Musings on Iowa Core, Common Core, Next Generation Science Standards and Smarter Balanced Assessments
Iowa Core, Common Core and Next Generation Science Standards
Information I've gathered:
- The idea of statewide standards for Iowa's high school students started in 2005. Between 2005 and 2008, the work expanded into K-8. (Source)
- The original Iowa Core essential concepts and skills included math, literacy, science, social studies and 21st century skills. The skills were broken down into grade bands (K-2, 3-5, 6-8, 9-12).
For the first time, students in Marshalltown were expected to learn the same things as the students in Mason City. Iowa was the last state in the country to adopt state standards.
- In 2009, drafts of the common core state standards were released to the public. These math and literacy standards were a result of a movement initiated by the National Governors Association and Council of Chief State School Officers (Source)
- The State Board of Education unanimously approved the common core state standards in fall 2010. Math and literacy standards previously in the Iowa Core essential concepts and skills were replaced by **grade-level standards shared by forty-four other states.
In summary, Iowa currently has a mix of standards that are state specific and standards other states have also voluntarily adopted. All of these standards are collectively referred to as the Iowa Core Essential Concepts and Skills.
- Math: Common Core State Standards (with several additions), **grade-specific
- Literacy: Common Core State Standards (with a few additions) **grade-specific
- Science: state-specific (however, a task force has recommended Iowa adopts the Next Generation Science Standards), grade bands
- Social Studies: state-specific, grade bands
- 21st century skills: state-specific, grade bands
Smarter Balanced Assessments
Information I've gathered:
- Iowa Code currently requires Iowa students to take math, science and literacy Iowa Assessments (formerly Iowa Tests of Basic Skills and Iowa Tests of Educational Development) in various grade levels for federal and state accountability requirements.
- A task force will/may suggest requirements for a new assessment that is better aligned to state standards.
- Iowa is a member state of the Smarter Balanced Assessment Consortium (SBAC). The Smarter Balanced Assessments are one of two assessments (PARCC is the other) currently being created to assess the common core math and literacy standards.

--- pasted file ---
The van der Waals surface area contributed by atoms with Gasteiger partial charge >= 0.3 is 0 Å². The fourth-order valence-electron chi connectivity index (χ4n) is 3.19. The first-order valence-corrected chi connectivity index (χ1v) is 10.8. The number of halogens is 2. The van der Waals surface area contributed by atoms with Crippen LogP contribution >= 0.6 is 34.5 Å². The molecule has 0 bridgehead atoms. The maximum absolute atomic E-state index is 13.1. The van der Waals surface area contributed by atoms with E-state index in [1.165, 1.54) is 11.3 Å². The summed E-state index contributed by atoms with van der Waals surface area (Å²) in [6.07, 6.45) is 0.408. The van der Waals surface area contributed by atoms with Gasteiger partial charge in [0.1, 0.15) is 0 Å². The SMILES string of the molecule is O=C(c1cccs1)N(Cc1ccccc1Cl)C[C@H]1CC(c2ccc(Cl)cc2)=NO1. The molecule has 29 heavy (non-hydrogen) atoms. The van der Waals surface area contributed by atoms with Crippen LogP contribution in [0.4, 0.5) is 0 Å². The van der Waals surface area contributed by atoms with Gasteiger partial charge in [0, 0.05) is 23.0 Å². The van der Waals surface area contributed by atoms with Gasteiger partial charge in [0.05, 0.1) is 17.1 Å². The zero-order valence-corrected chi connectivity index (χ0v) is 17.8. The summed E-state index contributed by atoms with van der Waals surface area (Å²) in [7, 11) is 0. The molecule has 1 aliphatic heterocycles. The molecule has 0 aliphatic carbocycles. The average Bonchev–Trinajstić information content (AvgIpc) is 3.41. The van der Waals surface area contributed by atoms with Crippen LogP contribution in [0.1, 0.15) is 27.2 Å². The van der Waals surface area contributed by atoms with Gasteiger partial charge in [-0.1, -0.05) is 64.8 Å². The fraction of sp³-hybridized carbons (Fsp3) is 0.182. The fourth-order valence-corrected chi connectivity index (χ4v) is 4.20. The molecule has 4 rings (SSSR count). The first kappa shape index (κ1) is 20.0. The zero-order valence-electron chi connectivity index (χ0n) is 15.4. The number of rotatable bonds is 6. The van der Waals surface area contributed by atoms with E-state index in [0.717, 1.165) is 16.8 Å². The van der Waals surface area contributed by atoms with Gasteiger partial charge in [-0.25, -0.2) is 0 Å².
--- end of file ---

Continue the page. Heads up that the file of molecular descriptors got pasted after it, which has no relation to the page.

- Any new assessment(s) resulting from the task force's recommendations could be Smarter Balanced Assessments, a new form of Iowa Assessments or something totally different (or we could stick with current Iowa Assessments Form E.) (See Twitter conversation below)
- The task force is scheduled to meet through at least August 2014.
- Smarter Balanced Assessments will be ready for 2014-15, so Iowa school districts would need to know at minimum prior to the beginning of the school year if they were required to use it.
- It seems extremely likely Iowa schools will be administering Iowa Assessments during 2014-15 even though Iowa is member state in SBAC.
- Is it possible Iowa might require the Smarter Balanced Assessments for math OR literacy, but not both? (This one seems really out in left field)
- In the future, if Iowa were require students to take the Smarter Balanced Assessments rather than Iowa Assessments for math and literacy accountability, would Iowa Assessments still be required for science accountability?
- If Iowa Assessments were phased out in favor of a new assessment, how would student "growth" be measured using the Iowa Assessments and a new test?
- Assuming Next Generation Science Standards are adopted by the state of Iowa, will the Iowa Assessments science test change as well? Will a new science assessment at the national level be created that is more closely aligned with NGSS?
**CCSS math standards are broken down by grade level in grades K-8, however they are grouped together as one 9-12 grade band. CCSS literacy standards are broken down by grade level in grades K-8, however 9-10 and 11-12 are grouped together as grade bands rather than by individual grades.